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void loop()
{
// Idle mode
if(mode == 0)
{
/* See above */
}

// Waiting for the user to start a new game
// Once the user presses a button, the Arduino thinks of its game move
if(mode == 1)
{
/* See above */
}

// Waiting for the user to pick an option
if(mode == 2)
{
int pressedButton = readButtons();
selectLED(user_pick);

if(pressedButton == ACTION_BTN)
{
/* Serial output commands omitted */
turnOffLEDs();
mode = 3;
}
else if(pressedButton != -1)
{
user_pick = pressedButton - ACTION_BTN - 1;
}
}

// Check who wins this round
if(mode == 3)
{
/* Serial output commands omitted */
if(checkWinner() == -1)
arduinoWins();
else if(checkWinner() == 1)
playerWins();
else
tie();

/* Serial output commands omitted */

mode = 0;
}
}

In mode two, the Arduino reads the buttons another time. Here, the program checks whether the user pressed one of the selection buttons or the action button, which the player can use to lock in a previously selected option. If the user presses one of the selection buttons, for example, to choose the rock option, the program updates the user_pick variable and then lights up the rock-LED in the next iteration of the loop()-method.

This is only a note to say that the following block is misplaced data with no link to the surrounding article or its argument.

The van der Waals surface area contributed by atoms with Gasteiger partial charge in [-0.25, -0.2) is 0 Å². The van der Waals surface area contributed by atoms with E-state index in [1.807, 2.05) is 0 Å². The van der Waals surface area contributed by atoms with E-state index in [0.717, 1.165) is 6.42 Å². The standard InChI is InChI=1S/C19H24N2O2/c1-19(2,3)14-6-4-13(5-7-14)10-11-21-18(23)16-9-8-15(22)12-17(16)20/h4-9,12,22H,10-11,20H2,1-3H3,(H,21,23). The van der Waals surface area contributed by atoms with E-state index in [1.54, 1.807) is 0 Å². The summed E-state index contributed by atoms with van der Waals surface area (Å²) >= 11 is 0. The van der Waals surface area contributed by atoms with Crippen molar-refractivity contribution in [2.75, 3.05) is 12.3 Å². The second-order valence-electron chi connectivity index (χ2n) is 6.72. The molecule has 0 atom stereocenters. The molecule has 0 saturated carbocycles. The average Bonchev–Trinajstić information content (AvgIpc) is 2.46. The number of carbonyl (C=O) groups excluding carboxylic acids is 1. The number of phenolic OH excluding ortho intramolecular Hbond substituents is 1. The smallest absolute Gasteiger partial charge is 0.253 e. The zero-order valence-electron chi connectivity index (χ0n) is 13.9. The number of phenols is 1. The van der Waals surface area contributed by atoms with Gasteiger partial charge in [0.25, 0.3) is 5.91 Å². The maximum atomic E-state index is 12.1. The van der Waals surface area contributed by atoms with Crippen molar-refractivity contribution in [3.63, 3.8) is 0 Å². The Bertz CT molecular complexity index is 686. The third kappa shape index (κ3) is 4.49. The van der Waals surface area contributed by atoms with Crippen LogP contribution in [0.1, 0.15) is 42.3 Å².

If the user presses the action button, the program turns off all LEDs and switches to mode three. In mode three, the program uses the previously mentioned win_matrix to determine the winner of the current round. Depending on who won, the program then calls one of the following small helper functions before switching back to mode zero:

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void tie(void)